Samuel Lloyd Kinsey

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The nice thing about gin is that extraordinary quality levels can be had at such reasonable price points, since it requires no aging or anything like that. I'f you're paying more than $15 or so/bottle for gin, chances are it's pretty good stuff. The ones that are over $25 or so for a bottle are typically (with notable exceptions, see Junipero) of a softer more modern style that doesn't always work well in old-school cocktails, sicne they were more often than not designed to be drank by themselves. I think Hendricks is tasty as all getout, but Tanqueray would be the one I'd reach for in a Negroni. Of course, as in all things, make it how you like.

Me? I've been on a Beefeater's kick lately.


Andy Arrington

Journeyman Drinksmith

Twitter--@LoneStarBarman

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The nice thing about gin is that extraordinary quality levels can be had at such reasonable price points, since it requires no aging or anything like that. I'f you're paying more than $15 or so/bottle for gin, chances are it's pretty good stuff. The ones that are over $25 or so for a bottle are typically (with notable exceptions, see Junipero) of a softer more modern style that doesn't always work well in old-school cocktails, sicne they were more often than not designed to be drank by themselves. I think Hendricks is tasty as all getout, but Tanqueray would be the one I'd reach for in a Negroni. Of course, as in all things, make it how you like.

Me? I've been on a Beefeater's kick lately.

I noticed this recently as I picked up a bottle of Plymouth for a good price, then looked to see what a good 100% agave tequila was going for.

OUCH!

I love a good margartia, but I can make a lot more gin based drinks for the same amount of scratch.


Jeff Meeker, aka "jsmeeker"
jmeeker@eGullet.org

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. . . The [gins] that are over $25 or so for a bottle are typically (with notable exceptions, see Junipero) of a softer more modern style. . .

Most, but not all of them, created with vodka-drinkers in mind, IMO.

I noticed [the low prices of great gin] recently as I picked up a bottle of Plymouth for a good price, then looked to see what a good 100% agave tequila was going for.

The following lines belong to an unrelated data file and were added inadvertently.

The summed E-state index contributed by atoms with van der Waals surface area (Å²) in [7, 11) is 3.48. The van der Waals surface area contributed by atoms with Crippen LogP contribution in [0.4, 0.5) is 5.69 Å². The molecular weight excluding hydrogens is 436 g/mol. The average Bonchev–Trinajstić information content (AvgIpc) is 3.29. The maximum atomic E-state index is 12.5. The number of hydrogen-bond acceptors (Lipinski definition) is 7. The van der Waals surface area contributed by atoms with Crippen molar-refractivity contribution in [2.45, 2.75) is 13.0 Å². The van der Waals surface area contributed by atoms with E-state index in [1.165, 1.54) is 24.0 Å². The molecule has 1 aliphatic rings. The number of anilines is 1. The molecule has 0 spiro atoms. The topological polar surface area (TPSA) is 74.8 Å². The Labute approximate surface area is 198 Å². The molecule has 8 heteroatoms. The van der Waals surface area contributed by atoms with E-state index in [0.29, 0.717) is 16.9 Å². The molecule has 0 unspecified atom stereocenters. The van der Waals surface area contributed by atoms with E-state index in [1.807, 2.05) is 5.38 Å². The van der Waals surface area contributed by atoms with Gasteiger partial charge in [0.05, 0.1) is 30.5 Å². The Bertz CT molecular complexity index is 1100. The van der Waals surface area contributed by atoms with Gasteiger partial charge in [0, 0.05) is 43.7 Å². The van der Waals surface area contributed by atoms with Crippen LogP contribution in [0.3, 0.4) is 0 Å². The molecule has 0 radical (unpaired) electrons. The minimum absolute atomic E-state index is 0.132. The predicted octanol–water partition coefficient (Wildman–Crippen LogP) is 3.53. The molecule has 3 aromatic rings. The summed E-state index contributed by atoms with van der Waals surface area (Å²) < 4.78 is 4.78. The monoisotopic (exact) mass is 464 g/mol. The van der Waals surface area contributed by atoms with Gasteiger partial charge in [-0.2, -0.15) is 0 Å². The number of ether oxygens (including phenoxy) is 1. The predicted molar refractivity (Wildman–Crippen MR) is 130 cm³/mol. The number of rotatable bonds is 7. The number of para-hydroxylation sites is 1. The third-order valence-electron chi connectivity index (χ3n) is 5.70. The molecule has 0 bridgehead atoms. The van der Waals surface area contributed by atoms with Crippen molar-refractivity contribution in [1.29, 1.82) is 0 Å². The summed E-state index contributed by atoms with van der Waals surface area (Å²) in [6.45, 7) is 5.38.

OUCH!

There are a lot of reasons for this price difference, as we discussed over in the thread on mezcal. Here's what I had to say, and the same things are true for tequila.

. .  there are some things that contribute to the high price of quality tequila and mezcal (it is, of course, entirely possible to buy cheap, crappy bottles of either product).  Some of it is certainly a matter of supply and demand.  This is undoubtedly especially true in the case of high-end mezcal.  It's also extremely expensive to make a high-end mezcal.  The agave plant has to grow for something like eight to ten years before the piñas can be harvested.  That's a large initial investment of time, money and risk before the raw ingredient is even ready to be used, and there is really no comparison to other raw ingredients used for distillation such as grains, fruits and potatoes, all of which are ready to be used within one season.  Finally, in order to make a mezcal worth drinking, the distiller has to lightly bake the piñas with wood in small ovens for several days, ferment a mash of 100% agave for a month or more and then do multiple small-batch runs through a pot still.  Each one of these steps adds cost.

Compare this process and time investment to what it takes to make Plymouth gin:

Here's what Plymouth does to make their gin:
  • Begins with neutral spirits and rectifies to >96% alcohol.
  • Dilutes that alcohol down to approximately 69% alcohol.
  • Puts the botanicals into that 69% alcohol wash and fires the still.
  • Distills the flavored wash to produce gin at 85% alcohol.
  • Dilutes the gin to 41.2% alcohol for their main bottling.